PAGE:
Growing up in the south and along the Texas Gulf Coastal Plains, the coming of spring brought a host of colorful wildflowers and one of my favorites of the Iridaceae, (Iris family) and most abundant was the Southern Blue Flag (Iris virginica) or Virginia Iris. This popular southern iris took on many nicknames by the locals such as the Louisiana Iris and Swamp Iris among many others as well.
In the later years of my life and after relocating father north into the Mid-Atlantic region and southern Pennsylvania, the Harlequin Blue Flag or Northern Blue Flag, (Iris versicolor) drew my attention.
Little did I realize, and after my interest in “wild” botany grew, I’d discover a miniature replica of the larger species of these colorful plants. In fact, viewing these photographs (like the one above) can be deceptive unless you pay close attention to the surroundings and items that may give a reference to the actual size of these tiny wonders.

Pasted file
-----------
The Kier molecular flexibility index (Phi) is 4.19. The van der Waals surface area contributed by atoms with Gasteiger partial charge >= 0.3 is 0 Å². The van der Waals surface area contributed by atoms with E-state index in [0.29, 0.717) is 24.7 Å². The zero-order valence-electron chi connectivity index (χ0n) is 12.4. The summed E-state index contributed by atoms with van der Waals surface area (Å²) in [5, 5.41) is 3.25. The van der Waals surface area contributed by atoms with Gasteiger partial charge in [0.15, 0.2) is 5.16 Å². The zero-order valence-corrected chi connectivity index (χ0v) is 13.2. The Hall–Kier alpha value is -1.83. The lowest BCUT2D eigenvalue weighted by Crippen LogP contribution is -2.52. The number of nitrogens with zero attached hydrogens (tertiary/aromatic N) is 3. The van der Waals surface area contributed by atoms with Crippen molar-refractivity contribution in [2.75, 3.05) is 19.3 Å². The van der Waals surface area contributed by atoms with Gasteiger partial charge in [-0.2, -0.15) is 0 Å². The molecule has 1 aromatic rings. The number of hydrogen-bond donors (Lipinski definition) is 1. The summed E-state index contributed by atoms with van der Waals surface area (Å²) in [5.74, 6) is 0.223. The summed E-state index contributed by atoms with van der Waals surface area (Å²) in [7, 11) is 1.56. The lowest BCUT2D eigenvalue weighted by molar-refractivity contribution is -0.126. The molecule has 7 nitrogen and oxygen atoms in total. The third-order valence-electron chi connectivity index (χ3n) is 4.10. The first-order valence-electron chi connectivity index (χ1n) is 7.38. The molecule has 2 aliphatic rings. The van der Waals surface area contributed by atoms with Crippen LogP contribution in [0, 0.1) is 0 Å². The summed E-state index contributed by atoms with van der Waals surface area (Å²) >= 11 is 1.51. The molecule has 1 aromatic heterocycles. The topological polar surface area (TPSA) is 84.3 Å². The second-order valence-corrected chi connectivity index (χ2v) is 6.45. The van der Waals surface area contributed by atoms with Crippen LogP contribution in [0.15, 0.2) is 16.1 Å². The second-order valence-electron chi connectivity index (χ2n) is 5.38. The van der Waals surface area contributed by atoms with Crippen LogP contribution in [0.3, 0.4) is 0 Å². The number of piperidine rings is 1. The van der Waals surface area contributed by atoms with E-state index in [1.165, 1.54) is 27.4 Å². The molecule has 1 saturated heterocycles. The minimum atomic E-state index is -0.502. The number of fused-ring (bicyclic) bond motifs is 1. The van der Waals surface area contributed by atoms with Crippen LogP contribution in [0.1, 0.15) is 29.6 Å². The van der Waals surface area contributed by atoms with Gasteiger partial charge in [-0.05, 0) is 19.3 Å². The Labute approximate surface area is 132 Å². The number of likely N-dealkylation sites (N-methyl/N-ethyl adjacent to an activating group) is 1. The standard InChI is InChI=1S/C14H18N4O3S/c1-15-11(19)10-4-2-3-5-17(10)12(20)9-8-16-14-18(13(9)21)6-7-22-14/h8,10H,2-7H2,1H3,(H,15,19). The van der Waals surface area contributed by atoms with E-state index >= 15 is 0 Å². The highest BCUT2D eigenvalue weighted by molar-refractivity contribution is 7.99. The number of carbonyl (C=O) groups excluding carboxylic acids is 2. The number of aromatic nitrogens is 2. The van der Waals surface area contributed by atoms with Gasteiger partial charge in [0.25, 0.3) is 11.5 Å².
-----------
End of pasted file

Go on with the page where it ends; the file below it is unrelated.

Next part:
Ten or so years back, a close friend and wildflower mentor, Elmer Schweitzer introduced me to these wonderful tiny plants, and close to home blooming along a busy road traversing the Michaux State Forest in Cumberland County, Pennsylvania,
This species lives up to its name, “Dwarf Violet Iris” very well and is hardly noticeable while passing by at highway speeds. Unless you know of their existence, you’ll really never see them or perhaps just confuse them with the abundant and popular springtime common blue violets found along so many roads, thus again taking the word “violet” as part of its name.
Again, referring to “size”, if you look closely at the image above and within the lower left-hand corner, you will notice a leaf from a nearby tree. It lends a good reference to the actual dimensions of this species. There will be a few more images that can help distinguish this to follow, so pay attention to the surrounds and detail.